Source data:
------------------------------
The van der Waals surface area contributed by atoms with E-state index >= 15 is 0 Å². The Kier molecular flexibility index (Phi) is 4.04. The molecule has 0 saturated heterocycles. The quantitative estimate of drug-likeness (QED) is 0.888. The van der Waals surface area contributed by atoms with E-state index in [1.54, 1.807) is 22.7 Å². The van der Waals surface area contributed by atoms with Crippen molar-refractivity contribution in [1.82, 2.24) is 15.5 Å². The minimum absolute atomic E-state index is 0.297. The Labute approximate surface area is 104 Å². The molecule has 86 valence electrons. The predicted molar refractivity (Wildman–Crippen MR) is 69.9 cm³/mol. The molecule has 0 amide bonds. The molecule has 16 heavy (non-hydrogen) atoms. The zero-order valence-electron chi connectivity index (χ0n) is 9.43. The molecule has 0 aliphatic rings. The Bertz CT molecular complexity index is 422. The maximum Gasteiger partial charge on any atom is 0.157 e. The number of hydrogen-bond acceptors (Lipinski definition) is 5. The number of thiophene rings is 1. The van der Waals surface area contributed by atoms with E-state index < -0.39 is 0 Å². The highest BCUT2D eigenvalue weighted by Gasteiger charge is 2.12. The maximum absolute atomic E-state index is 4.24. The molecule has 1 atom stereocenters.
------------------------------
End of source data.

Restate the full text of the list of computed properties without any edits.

The van der Waals surface area contributed by atoms with E-state index >= 15 is 0 Å². The Kier molecular flexibility index (Phi) is 4.04. The molecule has 0 saturated heterocycles. The quantitative estimate of drug-likeness (QED) is 0.888. The van der Waals surface area contributed by atoms with E-state index in [1.54, 1.807) is 22.7 Å². The van der Waals surface area contributed by atoms with Crippen molar-refractivity contribution in [1.82, 2.24) is 15.5 Å². The minimum absolute atomic E-state index is 0.297. The Labute approximate surface area is 104 Å². The molecule has 86 valence electrons. The predicted molar refractivity (Wildman–Crippen MR) is 69.9 cm³/mol. The molecule has 0 amide bonds. The molecule has 16 heavy (non-hydrogen) atoms. The zero-order valence-electron chi connectivity index (χ0n) is 9.43. The molecule has 0 aliphatic rings. The Bertz CT molecular complexity index is 422. The maximum Gasteiger partial charge on any atom is 0.157 e. The number of hydrogen-bond acceptors (Lipinski definition) is 5. The number of thiophene rings is 1. The van der Waals surface area contributed by atoms with E-state index < -0.39 is 0 Å². The highest BCUT2D eigenvalue weighted by Gasteiger charge is 2.12. The maximum absolute atomic E-state index is 4.24. The molecule has 1 atom stereocenters.